• Use a series of pictures to tell the story and let the kids retell it putting them in order. 

Remember, especially for young kids, a picture really is worth a thousand words!

Saturday, June 22, 2013

EDUCATION: Brain Rules on Memory

In graduate school I read the book Brain Rules by John Medina and in it he talks about the two types of memory:  short-term and long-term. It always amazes me that (just like the photo) I can remember the lyrics to songs from when I was in high school and the liturgy of The Lutheran Hymnal even after not saying it for years. Why is that? And why does everybody know John 3:16 so much better than any other Bible verse? It's because we hear it and say it more than any other verse.

In order to put something in our short-term memory we listen to it or say it 10 times in 10 minutes or just long enough for it to become a part of our short-term memory but in high school we listen to the same songs every day over the span of years which firmly sets them in our long-term memories. We said or hear the liturgy only once a week but it's part of our long-term memory because we've said it once a week for 15 years or so. I've heard people complain that it's terrible that kids learn the same Bible stories in Sunday School year after year but that's how they become fixed in our memories. The stories with which we aren't familiar are the ones we only heard once in a while; short-term memory.

According to Brain Rules, that's how memory works. So... in confirmation, Sunday School, or even worship, what's the best way to get scripture into long-term memory? It's repetition over time. The key being over time. That doesn't mean it should be repeated 25 times in 10 minutes.  It should be repeated 25 times over 10 days, 10 months, or 10 years. The longer it is repeated, the longer it will stay in long-term memory. We may think it's boring for kids but the brain works the way the brain works. There's no arguing with that.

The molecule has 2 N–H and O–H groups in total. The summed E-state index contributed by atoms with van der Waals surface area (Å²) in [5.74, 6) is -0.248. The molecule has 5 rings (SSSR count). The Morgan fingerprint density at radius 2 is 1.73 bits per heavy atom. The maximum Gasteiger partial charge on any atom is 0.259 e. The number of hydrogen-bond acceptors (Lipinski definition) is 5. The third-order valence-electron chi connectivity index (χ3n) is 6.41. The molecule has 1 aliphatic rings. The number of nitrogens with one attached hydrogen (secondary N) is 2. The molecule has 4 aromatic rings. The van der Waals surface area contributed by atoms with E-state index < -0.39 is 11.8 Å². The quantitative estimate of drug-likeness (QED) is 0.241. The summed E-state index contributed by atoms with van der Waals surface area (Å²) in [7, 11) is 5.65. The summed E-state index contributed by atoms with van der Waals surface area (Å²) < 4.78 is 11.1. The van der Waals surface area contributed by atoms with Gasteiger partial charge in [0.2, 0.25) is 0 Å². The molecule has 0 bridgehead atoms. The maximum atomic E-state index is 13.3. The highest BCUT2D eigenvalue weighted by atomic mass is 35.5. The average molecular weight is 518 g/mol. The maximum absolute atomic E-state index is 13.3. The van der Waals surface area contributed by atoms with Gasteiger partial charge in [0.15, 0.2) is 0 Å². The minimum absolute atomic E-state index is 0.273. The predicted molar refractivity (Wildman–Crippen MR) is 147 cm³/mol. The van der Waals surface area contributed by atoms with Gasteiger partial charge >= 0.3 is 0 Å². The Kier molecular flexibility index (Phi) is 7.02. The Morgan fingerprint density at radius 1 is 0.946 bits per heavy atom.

Wednesday, June 19, 2013

ADULT EDUCATION: It's not what you teach - it's HOW you teach.

In doing research for smaller congregations I often have pastors ask for resources for adults. People aren't coming to adult Bible study. My answer is this:  It's not WHAT you teach - it's HOW you teach that keeps them away. Every book of the Bible is full of compelling topics and God's truth. The problem is that most church workers are not taught how to teach, how to ask significant questions, and how to facilitate a good discussion that leads to deeper understanding. Most church workers believe (without admitting it) that they need to bring profound teaching to the people or that they need to unravel the mysteries of the Bible. THIS IS NOT TRUE! The Bible was not written in code.

Unfortunately I can't teach people how to be better teachers in a blog.  I can only give tips. The first key to educating well is knowing your students. Check out this post on teaching adults.

The next thing is how you package what you're teaching. Pastors say we're studying the book of Romans. Can you make it any less interesting? It's a letter to people who are struggling with being human and sinful. In the first 10 (or so) chapters we talk about:

  • Righteousness & Unrighteousness - Which are you? If it's simple why the huge discussion?
  • Obeying God's Law - Do you? Don't you? What are the consequences? What does it say about who you are?
  • Faith and Peace - Really? There doesn't seem to be much around here.
  • Obedience - Nobody likes this one...
  • Dead to Sin/Alive to God - Look at your life. What does this really mean today?  
  • The Purpose of the Law - Once you see your sin, what do you do about it? 
  • Life in the Spirit - Why are you not happy?
  • Message of Salvation - Why then are we not sharing this information?